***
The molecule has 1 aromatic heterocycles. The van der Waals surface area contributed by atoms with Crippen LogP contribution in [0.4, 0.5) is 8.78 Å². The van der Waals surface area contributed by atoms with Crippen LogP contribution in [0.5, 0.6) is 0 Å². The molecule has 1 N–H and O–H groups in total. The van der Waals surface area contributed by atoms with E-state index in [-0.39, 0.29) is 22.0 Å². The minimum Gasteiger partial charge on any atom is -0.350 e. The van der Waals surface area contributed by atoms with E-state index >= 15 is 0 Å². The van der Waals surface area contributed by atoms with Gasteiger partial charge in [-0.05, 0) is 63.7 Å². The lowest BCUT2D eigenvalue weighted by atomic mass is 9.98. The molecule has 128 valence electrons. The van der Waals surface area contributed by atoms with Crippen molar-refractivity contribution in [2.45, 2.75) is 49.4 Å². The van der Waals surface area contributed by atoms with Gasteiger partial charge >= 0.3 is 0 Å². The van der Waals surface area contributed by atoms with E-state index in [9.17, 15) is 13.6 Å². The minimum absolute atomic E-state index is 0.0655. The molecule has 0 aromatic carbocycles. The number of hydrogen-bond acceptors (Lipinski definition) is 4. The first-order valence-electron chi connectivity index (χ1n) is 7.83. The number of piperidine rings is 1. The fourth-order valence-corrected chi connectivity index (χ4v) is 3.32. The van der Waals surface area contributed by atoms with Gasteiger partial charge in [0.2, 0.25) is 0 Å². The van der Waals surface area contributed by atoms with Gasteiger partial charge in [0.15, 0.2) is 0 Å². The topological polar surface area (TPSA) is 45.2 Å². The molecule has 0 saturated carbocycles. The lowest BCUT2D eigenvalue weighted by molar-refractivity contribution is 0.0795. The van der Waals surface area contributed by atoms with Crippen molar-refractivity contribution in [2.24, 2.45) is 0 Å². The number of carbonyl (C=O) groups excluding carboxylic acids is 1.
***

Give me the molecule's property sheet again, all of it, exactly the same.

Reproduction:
The molecule has 1 aromatic heterocycles. The van der Waals surface area contributed by atoms with Crippen LogP contribution in [0.4, 0.5) is 8.78 Å². The van der Waals surface area contributed by atoms with Crippen LogP contribution in [0.5, 0.6) is 0 Å². The molecule has 1 N–H and O–H groups in total. The van der Waals surface area contributed by atoms with E-state index in [-0.39, 0.29) is 22.0 Å². The minimum Gasteiger partial charge on any atom is -0.350 e. The van der Waals surface area contributed by atoms with E-state index >= 15 is 0 Å². The van der Waals surface area contributed by atoms with Gasteiger partial charge in [-0.05, 0) is 63.7 Å². The lowest BCUT2D eigenvalue weighted by atomic mass is 9.98. The molecule has 128 valence electrons. The van der Waals surface area contributed by atoms with Crippen molar-refractivity contribution in [2.45, 2.75) is 49.4 Å². The van der Waals surface area contributed by atoms with Gasteiger partial charge >= 0.3 is 0 Å². The van der Waals surface area contributed by atoms with E-state index in [9.17, 15) is 13.6 Å². The minimum absolute atomic E-state index is 0.0655. The molecule has 0 aromatic carbocycles. The number of hydrogen-bond acceptors (Lipinski definition) is 4. The first-order valence-electron chi connectivity index (χ1n) is 7.83. The number of piperidine rings is 1. The fourth-order valence-corrected chi connectivity index (χ4v) is 3.32. The van der Waals surface area contributed by atoms with Gasteiger partial charge in [0.2, 0.25) is 0 Å². The van der Waals surface area contributed by atoms with Gasteiger partial charge in [0.15, 0.2) is 0 Å². The topological polar surface area (TPSA) is 45.2 Å². The molecule has 0 saturated carbocycles. The lowest BCUT2D eigenvalue weighted by molar-refractivity contribution is 0.0795. The van der Waals surface area contributed by atoms with Crippen molar-refractivity contribution in [2.24, 2.45) is 0 Å². The number of carbonyl (C=O) groups excluding carboxylic acids is 1.